Threat Hunting Shorts – External Target Investigation – Video Blogs
Video – Threat Hunting Shorts – External Target Investigation
Hey folks, I’m Chris Brenton in today’s threat hunting short, we’re going to talk about external target investigation. So what do I mean by external target investigation? I mean that we’ve gone through, we’ve done our threat hunt. We’ve identified some form of persistency, right? We’re seeing our internal system is talking to one or multiple other hosts. And they’re doing in a persistent fashion, meaning it’s happening regularly throughout the day. So we’re looking at that and saying, Hmm, that’s interesting. We want to try to identify, is there a business need behind it? So we want to go in and do some investigation on that end point to see if we can identify, you know, does this make sense from a business perspective or not? First rule is don’t do anything detectable by the adversary. In other words, don’t go onto that system and start poking for Bing areas or doing queries or stuff like that.
Because if the, if that system is compromised, the attacker may see that they may immediately change their tactics, install other root kits. Things can go downhill really quickly. So my number one rule with threat hunting is everything we do needs to be passive. Everything we do needs to be undetectable before we do something that’s detectable, like let’s say isolating the system, right? Move. You know, let’s say we think the system’s compromised. We want to move it to an isolated subnet before we even do that. We need to be in instant response mode. Why? Because that’s when lots of smart people are going to come in to make sure that we don’t do anything bad. You know, by mistake, for example, I mentioned that isolating a system. Well, as soon as you isolate that system, that’s detectable to the attacker. If they’ve compromised 16 systems, not just one.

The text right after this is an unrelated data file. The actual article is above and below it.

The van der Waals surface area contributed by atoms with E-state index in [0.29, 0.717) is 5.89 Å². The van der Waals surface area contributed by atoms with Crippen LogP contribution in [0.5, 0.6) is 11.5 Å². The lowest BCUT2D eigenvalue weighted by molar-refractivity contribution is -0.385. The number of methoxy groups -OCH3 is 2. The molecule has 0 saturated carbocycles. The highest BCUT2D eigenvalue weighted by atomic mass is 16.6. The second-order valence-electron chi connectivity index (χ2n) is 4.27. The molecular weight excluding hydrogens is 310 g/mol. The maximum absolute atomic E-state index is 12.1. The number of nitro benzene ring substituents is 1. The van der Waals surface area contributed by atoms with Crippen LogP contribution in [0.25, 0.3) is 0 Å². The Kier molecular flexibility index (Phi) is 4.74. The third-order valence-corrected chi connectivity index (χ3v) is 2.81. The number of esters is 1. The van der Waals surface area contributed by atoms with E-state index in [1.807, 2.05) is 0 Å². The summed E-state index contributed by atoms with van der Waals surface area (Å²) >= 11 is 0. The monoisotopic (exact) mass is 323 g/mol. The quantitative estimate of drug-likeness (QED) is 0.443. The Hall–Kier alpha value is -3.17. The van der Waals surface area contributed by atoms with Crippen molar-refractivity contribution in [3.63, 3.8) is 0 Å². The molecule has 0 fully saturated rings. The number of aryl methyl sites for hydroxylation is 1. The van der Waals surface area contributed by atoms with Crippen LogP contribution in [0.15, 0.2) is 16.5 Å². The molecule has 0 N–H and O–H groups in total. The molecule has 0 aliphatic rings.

And you’ve only found the one, they may start doing additional bad things through the other 15 systems, they still have access to. So again, nothing detectable until we’re in, into incident response mode, but there’s a couple of ways we can go about learning more about that external system. Sometimes it may be things that we have available to us in our own local logs, you know, data collection. We’ll talk about that a little bit more. And sometimes it’s just leveraging external security sites and what type of information they provide. For example, let’s start with the internal detection. So we’re going to start off using Zeek. You know, one of my favorite tools and, you know, Zeek, if you’re not familiar with it goes through, it makes a record of all the network connections that go by. So if we put this on a perimeter someplace, let’s say internal interface of the firewall, it’s going to see all the traffic going in and out the Internet link.
This is probably where we went through and detected that persistency and connection in the first place. But Zeek gives us some really good information that we can work with. On one of my personal favorites is this one right here, DNS dot log, DNS dot log goes through and records all the DNS queries that your users have been doing. You know, what, what were they trying to get to that caused them to go to that IP address? Knowing the answer to that could be super helpful. And you can write little scripts around this stuff too. So for example, one of the ones I wrote up, this is a really simple script. Is this one called FQ? So what FQ does is it